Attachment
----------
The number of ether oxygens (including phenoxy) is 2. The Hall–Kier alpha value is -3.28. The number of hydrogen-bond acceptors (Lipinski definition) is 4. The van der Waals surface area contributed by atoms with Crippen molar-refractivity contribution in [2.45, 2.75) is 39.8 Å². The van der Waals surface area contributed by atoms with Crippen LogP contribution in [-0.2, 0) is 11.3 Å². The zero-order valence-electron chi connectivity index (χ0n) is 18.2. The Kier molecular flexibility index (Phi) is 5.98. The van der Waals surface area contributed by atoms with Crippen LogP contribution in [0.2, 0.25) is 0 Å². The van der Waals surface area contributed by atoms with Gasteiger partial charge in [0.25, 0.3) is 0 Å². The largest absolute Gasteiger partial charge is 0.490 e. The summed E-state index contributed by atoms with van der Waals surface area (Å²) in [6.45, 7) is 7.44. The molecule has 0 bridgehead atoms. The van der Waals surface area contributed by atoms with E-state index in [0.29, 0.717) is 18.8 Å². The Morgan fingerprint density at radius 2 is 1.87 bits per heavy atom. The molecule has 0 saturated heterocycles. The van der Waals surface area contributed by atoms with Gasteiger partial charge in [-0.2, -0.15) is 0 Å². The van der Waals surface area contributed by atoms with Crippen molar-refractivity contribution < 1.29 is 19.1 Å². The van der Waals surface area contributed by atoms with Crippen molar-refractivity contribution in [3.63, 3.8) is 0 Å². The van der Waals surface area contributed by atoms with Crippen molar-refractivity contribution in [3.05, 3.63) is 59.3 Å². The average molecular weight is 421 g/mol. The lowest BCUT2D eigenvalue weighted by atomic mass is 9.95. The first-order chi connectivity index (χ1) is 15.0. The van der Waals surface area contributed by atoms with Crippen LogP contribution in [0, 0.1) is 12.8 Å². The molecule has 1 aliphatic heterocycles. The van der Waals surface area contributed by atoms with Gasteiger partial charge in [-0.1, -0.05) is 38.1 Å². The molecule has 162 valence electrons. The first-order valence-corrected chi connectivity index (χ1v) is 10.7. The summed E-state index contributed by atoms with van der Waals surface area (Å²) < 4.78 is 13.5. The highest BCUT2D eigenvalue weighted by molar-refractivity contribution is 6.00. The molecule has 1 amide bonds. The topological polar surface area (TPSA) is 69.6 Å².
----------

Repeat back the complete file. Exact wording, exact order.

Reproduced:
The number of ether oxygens (including phenoxy) is 2. The Hall–Kier alpha value is -3.28. The number of hydrogen-bond acceptors (Lipinski definition) is 4. The van der Waals surface area contributed by atoms with Crippen molar-refractivity contribution in [2.45, 2.75) is 39.8 Å². The van der Waals surface area contributed by atoms with Crippen LogP contribution in [-0.2, 0) is 11.3 Å². The zero-order valence-electron chi connectivity index (χ0n) is 18.2. The Kier molecular flexibility index (Phi) is 5.98. The van der Waals surface area contributed by atoms with Crippen LogP contribution in [0.2, 0.25) is 0 Å². The van der Waals surface area contributed by atoms with Gasteiger partial charge in [0.25, 0.3) is 0 Å². The largest absolute Gasteiger partial charge is 0.490 e. The summed E-state index contributed by atoms with van der Waals surface area (Å²) in [6.45, 7) is 7.44. The molecule has 0 bridgehead atoms. The van der Waals surface area contributed by atoms with E-state index in [0.29, 0.717) is 18.8 Å². The Morgan fingerprint density at radius 2 is 1.87 bits per heavy atom. The molecule has 0 saturated heterocycles. The van der Waals surface area contributed by atoms with Gasteiger partial charge in [-0.2, -0.15) is 0 Å². The van der Waals surface area contributed by atoms with Crippen molar-refractivity contribution < 1.29 is 19.1 Å². The van der Waals surface area contributed by atoms with Crippen molar-refractivity contribution in [3.63, 3.8) is 0 Å². The van der Waals surface area contributed by atoms with Crippen molar-refractivity contribution in [3.05, 3.63) is 59.3 Å². The average molecular weight is 421 g/mol. The lowest BCUT2D eigenvalue weighted by atomic mass is 9.95. The first-order chi connectivity index (χ1) is 15.0. The van der Waals surface area contributed by atoms with Crippen LogP contribution in [0, 0.1) is 12.8 Å². The molecule has 1 aliphatic heterocycles. The van der Waals surface area contributed by atoms with Gasteiger partial charge in [-0.1, -0.05) is 38.1 Å². The molecule has 162 valence electrons. The first-order valence-corrected chi connectivity index (χ1v) is 10.7. The summed E-state index contributed by atoms with van der Waals surface area (Å²) < 4.78 is 13.5. The highest BCUT2D eigenvalue weighted by molar-refractivity contribution is 6.00. The molecule has 1 amide bonds. The topological polar surface area (TPSA) is 69.6 Å².